This is the VOA Special English Agriculture Report.
Last week we discussed how to grow vegetables in partial sun. This week we
learn how to protect vegetables from too much sun.
Curtis Swift is an extension agent at Colorado State University. He says
shading plants from intense sunlight in hot weather can increase production.
Plants can suffer damage when their temperature rises above thirty-two degrees
CURTIS SWIFT: "Tomatoes, peppers, eggplants, and okra and other members of
that family drop flower buds and young fruit when the plant temperatures exceed
thirty-two degrees C."
Plants can get sunburn. Yellow spots may appear on their leaves and fruit.
These areas can become thin and white as plant tissue is affected.
Curtis Swift says shade can help correct these problems.
CURTIS SWIFT: "What it does is, it actually allows the plant to give off
adequate water, which cools the tissue."
He suggests shading plants with bed sheets, shade cloth or brush -- in other
words, sticks and branches. Cut them about a meter long and stand them in the
ground on the south and west sides of plants.
CURTIS SWIFT: "Anything you can put over the plant. A lot of people can cut
brush at the edge of the field and stick that into the soil on the south and
west side of the plant and provide some shade."
Curtis Swift says if you use cloth sheeting, suspend it at least five
centimeters above the plants. That way there is enough space for bees to fly
around. Be careful not to cover plants too closely, which could trap heat and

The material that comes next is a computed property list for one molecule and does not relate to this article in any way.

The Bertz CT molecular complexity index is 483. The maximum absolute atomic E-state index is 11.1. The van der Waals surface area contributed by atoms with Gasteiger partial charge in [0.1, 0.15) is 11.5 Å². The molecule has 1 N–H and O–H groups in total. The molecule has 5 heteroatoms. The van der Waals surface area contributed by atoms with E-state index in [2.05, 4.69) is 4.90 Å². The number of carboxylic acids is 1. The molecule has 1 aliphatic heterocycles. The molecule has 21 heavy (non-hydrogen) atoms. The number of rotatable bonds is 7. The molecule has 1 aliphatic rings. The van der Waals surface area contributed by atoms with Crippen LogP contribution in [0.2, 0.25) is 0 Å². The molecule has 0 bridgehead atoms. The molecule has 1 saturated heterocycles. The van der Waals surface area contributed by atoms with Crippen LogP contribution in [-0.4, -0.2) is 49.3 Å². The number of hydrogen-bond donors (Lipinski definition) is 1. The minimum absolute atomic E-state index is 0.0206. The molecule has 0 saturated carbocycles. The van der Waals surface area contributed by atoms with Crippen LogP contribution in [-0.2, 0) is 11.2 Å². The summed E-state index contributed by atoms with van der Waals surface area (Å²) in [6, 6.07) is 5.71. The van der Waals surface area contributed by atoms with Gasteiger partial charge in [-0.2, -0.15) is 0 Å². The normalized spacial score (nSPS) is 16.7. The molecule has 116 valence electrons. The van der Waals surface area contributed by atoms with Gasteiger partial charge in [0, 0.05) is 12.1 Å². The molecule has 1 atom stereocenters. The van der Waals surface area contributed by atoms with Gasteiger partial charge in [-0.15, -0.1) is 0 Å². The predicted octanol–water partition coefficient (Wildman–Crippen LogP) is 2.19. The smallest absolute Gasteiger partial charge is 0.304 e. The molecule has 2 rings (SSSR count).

defeat the purpose of shading.
People can also buy canopies to shelter their plants. Some canopies have
narrow strips of metal or wood to provide either sunlight or shade, depending on
the position of the sun.
Curtis Swift says shading works with field crops as well as vine crops like
squash. People sometimes plant shrubs or trees to shade their vegetables. But he
says tree roots compete with the vegetable roots. The veggies may not get enough
nutrients and water.
And that’s the VOA Special English Agriculture Report, written by Jerilyn
Watson. Here are a few of your comments about last week's report on shade
growing. Ko from South Korea wrote: I can't imagine plants in the shade for
most of day without sunshine! That's a really creative idea.
Andy in Chile wrote: This is an interesting article. But you forget that
the shadow allows the growth of the fungi. And Slava in Croatia recalled:
Once I grew small tomatoes on a balcony under a roof. Sun shone there only
in the afternoon. In October the plants had only a few green tomatoes. I took
them inside behind the window and they had ripe fruits on Christmas and the
If you missed our report, you can find it at voaspecialenglish.com. I’m Bob